Friday, September 16, 2005

Western leaders await Iran move

Western leaders are waiting to hear what Iran's new president will say at the United Nations about the country's nuclear program.

A report in The Financial Times says Mahmoud Ahmadinejad will invite countries such as Russia, China and South Africa to cooperate in Tehran's nuclear program, to ensure it isn't used to make weapons.

Quoting unnamed senior Iranian officials, the newspaper says Ahmadinejad will propose the deal to the U.N. general assembly on Saturday. READ MORE

The foreign ministers of Britain, France and Germany and European Union foreign policy chief Javier Solana appealed to Ahmadinejad Thursday after tough talks with his foreign minister and national security adviser at the United Nations headquarters.

The three nations say Europe's position hasn't changed and they are waiting for the Ahmadinejad proposal this weekend.

The United States, which has no direct ties with Iran, and the European Union fear the Islamic Republic will use its nuclear program to create weapons.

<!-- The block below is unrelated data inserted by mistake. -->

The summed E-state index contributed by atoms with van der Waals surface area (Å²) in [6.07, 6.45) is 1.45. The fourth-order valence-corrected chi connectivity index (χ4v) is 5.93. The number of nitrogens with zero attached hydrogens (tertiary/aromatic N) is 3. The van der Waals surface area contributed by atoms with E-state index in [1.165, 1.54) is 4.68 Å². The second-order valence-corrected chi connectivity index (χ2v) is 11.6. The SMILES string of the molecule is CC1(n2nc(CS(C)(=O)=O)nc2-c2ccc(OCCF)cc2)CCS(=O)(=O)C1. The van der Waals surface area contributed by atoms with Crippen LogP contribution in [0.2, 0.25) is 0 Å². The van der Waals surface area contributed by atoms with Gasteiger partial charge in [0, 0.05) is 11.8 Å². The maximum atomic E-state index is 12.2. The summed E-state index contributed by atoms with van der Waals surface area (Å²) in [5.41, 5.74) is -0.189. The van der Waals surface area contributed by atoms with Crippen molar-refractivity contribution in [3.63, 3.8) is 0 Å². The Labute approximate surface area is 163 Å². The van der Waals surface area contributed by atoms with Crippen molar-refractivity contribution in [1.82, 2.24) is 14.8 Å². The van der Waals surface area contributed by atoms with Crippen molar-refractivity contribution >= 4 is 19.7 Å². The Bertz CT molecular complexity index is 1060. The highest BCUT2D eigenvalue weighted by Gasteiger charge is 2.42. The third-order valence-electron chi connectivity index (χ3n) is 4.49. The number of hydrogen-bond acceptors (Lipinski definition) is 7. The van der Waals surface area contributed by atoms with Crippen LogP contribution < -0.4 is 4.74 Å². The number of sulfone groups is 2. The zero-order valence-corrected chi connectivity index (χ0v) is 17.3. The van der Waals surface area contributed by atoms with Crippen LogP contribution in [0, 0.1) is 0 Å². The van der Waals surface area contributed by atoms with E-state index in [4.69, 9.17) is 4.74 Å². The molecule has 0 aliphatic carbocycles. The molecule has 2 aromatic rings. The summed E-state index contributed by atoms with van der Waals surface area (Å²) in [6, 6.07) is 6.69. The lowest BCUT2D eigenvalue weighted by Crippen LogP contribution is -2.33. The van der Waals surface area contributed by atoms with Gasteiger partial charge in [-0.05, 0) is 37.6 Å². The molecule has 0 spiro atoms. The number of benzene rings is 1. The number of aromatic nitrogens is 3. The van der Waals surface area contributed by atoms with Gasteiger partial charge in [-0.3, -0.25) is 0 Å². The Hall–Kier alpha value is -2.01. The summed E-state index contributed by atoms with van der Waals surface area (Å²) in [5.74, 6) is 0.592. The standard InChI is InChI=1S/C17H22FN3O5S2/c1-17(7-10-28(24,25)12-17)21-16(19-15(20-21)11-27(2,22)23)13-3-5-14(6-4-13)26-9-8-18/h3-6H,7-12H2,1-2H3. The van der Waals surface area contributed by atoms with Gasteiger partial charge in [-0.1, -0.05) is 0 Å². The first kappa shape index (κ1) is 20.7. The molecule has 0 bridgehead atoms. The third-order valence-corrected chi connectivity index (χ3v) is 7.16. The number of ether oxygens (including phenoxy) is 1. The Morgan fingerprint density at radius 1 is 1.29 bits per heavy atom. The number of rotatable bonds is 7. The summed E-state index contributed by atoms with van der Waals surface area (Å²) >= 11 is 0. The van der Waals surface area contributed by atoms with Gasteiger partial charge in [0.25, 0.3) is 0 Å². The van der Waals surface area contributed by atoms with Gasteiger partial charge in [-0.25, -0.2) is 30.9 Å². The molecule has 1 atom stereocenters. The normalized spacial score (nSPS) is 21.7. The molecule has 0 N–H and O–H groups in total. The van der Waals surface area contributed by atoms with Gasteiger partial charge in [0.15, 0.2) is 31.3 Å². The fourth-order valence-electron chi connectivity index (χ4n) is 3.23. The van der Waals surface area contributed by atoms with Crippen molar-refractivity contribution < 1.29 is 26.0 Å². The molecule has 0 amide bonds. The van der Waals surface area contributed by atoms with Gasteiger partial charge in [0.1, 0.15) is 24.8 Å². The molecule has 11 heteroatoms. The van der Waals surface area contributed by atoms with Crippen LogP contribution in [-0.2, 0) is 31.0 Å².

The European Union has been negotiating with Iran, but no agreement has been reached.

Earlier Thursday Ahmadinejad told Turkish Prime Minister Recep Tayyip Erdogan that his country is ready and willing to give peaceful nuclear technology to Islamic states, the state-run Islamic Republic News Agency reported Thursday.

"The Islamic Republic never seeks weapons of mass destruction and with respect to the needs of Islamic countries, we are ready to transfer nuclear know-how to these countries," said Ahmadinejad in a meeting with Erdogan during this week's U.N. World Summit.

Iran insists that its program has nothing to do with weaponry and instead reflects its awareness of decreasing oil reserves.

"We have firmly decided to use this technology for peaceful purposes within the framework of the Non-Proliferation Treaty, international regulations and cooperation with the International Atomic Energy Agency," Ahmadinejad said.

The president again criticized nations, such as the United States, that have large nuclear weapons arsenals but oppose Iran's program.

Ahmadinejad and Erdogan discussed strengthening economic ties between Turkey and Iran, which the Iranian president said he prefers to direct contact with Europe. Erdogan invited the Iranian president to pay an official visit to Ankara, IRNA said.